Gordon Eggers, Crusader CEO, said at a press conference at school district offices Thursday afternoon that Crusader “would not want to do this without Rosecrance and a behavioral health aspect.”
School Supt. Robert Willis hailed Crusader, Rosecrance SwedishAmerican Health System and Dr. William Hillman of the Primary Eye Care Center of Rockford as “solid community partners with a history of service.”
Rockford Public Schools has received a $500,000 federal grant that will allow the district to move forward with a school-based health center, which will provide services to more than 3,000 students.
The U.S. Department of Health & Human Services awarded more than $80 million to 197 school-based health centers across the country.
“The need for these services is well documented and will enable children with acute or chronic illnesses to attend school as well as help improve their overall health and wellness through health screenings, health promotion and disease prevention,” Eggers said.
The federal grant will cover half of the center’s start-up costs, and is made possible under the Affordable Care Act. The district also received a $50,000 grant from the state. The center is expected to operate five days a week, year-round. District officials anticipate the center will open this summer, in time to provide school physicals and sports physicals for the 2013-14 school year.
Rosecrance's Charity Shaw-Moyado featured in Register Star 'Elf on the Shelf' story
Charity Shaw-Moyado, administrator at the Rosecrance Berry Campus, was quoted in a story in Wednesday’s Rockford Register Star focusing on the holiday tradition of the “Elf on the Shelf.” She says she’s had an elf visit her own home for the past three years and sees it as a fun way to celebrate Christmas.”We frame (the elf) as it’s Santa’s helper, and he sees you doing good things, positive things,” Charity says in the story. “He reports to Santa that you cleaned your room, you brushed your teeth — reinforcing good behavior, which is what all parents want to do.” She warned, however, against using the elf as a “boogie-man” type being or threatening children with its use.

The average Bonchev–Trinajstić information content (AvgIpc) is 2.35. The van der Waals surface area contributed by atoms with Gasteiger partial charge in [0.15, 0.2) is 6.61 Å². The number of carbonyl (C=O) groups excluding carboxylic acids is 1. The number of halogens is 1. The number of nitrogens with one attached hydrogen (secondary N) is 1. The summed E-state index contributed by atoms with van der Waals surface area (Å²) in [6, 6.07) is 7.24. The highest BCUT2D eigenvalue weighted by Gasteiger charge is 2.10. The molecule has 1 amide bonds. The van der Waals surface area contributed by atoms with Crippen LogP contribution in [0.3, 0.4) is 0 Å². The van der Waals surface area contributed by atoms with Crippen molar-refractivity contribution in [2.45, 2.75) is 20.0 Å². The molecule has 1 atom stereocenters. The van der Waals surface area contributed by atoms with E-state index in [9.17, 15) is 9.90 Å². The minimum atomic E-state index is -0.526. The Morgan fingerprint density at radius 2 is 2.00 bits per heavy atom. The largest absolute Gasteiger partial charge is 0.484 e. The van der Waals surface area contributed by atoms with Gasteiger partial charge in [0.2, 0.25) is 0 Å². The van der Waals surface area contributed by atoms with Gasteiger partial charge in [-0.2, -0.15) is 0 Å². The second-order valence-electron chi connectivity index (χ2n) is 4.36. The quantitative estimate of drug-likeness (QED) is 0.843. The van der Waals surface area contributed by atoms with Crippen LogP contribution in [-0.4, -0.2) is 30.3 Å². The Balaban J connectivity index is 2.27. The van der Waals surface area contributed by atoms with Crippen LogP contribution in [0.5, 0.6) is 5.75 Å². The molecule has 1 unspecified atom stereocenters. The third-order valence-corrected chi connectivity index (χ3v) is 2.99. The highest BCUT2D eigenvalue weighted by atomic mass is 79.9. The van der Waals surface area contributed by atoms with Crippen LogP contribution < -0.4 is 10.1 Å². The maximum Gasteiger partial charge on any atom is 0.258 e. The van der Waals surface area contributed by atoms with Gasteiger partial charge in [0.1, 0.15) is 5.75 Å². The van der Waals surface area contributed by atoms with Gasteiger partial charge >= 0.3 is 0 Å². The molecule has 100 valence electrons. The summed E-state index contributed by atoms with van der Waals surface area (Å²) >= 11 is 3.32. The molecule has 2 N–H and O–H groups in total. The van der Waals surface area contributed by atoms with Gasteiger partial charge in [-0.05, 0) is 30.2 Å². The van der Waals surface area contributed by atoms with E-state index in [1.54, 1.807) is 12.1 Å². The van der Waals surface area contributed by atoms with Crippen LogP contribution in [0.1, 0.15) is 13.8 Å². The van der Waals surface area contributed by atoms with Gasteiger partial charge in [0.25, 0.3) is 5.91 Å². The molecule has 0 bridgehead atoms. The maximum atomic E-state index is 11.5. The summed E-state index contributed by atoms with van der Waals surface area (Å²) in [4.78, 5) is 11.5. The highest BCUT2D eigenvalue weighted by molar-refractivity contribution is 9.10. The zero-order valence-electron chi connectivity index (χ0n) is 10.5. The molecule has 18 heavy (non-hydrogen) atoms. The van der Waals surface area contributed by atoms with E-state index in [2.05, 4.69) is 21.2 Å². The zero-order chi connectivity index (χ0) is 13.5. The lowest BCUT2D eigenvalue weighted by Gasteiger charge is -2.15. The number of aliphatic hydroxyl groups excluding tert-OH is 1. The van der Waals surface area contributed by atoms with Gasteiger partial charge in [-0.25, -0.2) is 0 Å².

Rosecrance's Father Jim Swarthout pens editorial for Rockford Register Star
Father Jim Swarthout
Father Jim Swarthout, community clergy relations coordinator for Rosecrance Health Network, wrote a guest editorial for Tuesday’s Rockford Register Star titled “Keeping watch for Light in the Darkness.”The column, which focuses on both the despair of the Newtown shootings and the hope of Christmas, starts with a question: “How do you begin a day standing with the kids at the bus stop and end it with a candlelight vigil?”
WREX reports on Rosecrance Foundation's AT&T award
Here’s the report from WREX-13 about The Rosecrance Foundation being awarded an “AT&T Investing in Illinois Award” Thursday, with comments from Rosecrance Senior Vice President of Development Lynne Vass and Illinois Sen. Dave Syverson.
Rosecrance Foundation wins 'AT&T Investing in Illinois Award'